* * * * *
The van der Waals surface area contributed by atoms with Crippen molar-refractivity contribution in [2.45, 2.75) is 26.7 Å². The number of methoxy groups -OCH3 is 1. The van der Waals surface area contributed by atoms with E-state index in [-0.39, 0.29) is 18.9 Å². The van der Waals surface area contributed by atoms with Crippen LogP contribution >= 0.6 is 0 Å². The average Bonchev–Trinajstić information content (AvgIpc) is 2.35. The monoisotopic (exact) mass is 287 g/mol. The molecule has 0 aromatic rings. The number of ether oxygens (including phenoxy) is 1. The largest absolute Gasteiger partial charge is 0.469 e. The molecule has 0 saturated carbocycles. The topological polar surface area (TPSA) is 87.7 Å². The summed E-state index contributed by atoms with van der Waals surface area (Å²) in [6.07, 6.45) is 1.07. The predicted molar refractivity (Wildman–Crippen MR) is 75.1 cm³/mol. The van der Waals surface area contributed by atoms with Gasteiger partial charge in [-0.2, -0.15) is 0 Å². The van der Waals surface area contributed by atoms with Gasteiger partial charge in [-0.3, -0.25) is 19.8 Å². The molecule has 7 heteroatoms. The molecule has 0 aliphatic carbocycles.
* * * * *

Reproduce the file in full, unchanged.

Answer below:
The van der Waals surface area contributed by atoms with Crippen molar-refractivity contribution in [2.45, 2.75) is 26.7 Å². The number of methoxy groups -OCH3 is 1. The van der Waals surface area contributed by atoms with E-state index in [-0.39, 0.29) is 18.9 Å². The van der Waals surface area contributed by atoms with Crippen LogP contribution >= 0.6 is 0 Å². The average Bonchev–Trinajstić information content (AvgIpc) is 2.35. The monoisotopic (exact) mass is 287 g/mol. The molecule has 0 aromatic rings. The number of ether oxygens (including phenoxy) is 1. The largest absolute Gasteiger partial charge is 0.469 e. The molecule has 0 saturated carbocycles. The topological polar surface area (TPSA) is 87.7 Å². The summed E-state index contributed by atoms with van der Waals surface area (Å²) in [6.07, 6.45) is 1.07. The predicted molar refractivity (Wildman–Crippen MR) is 75.1 cm³/mol. The van der Waals surface area contributed by atoms with Gasteiger partial charge in [-0.2, -0.15) is 0 Å². The van der Waals surface area contributed by atoms with Gasteiger partial charge in [-0.3, -0.25) is 19.8 Å². The molecule has 7 heteroatoms. The molecule has 0 aliphatic carbocycles.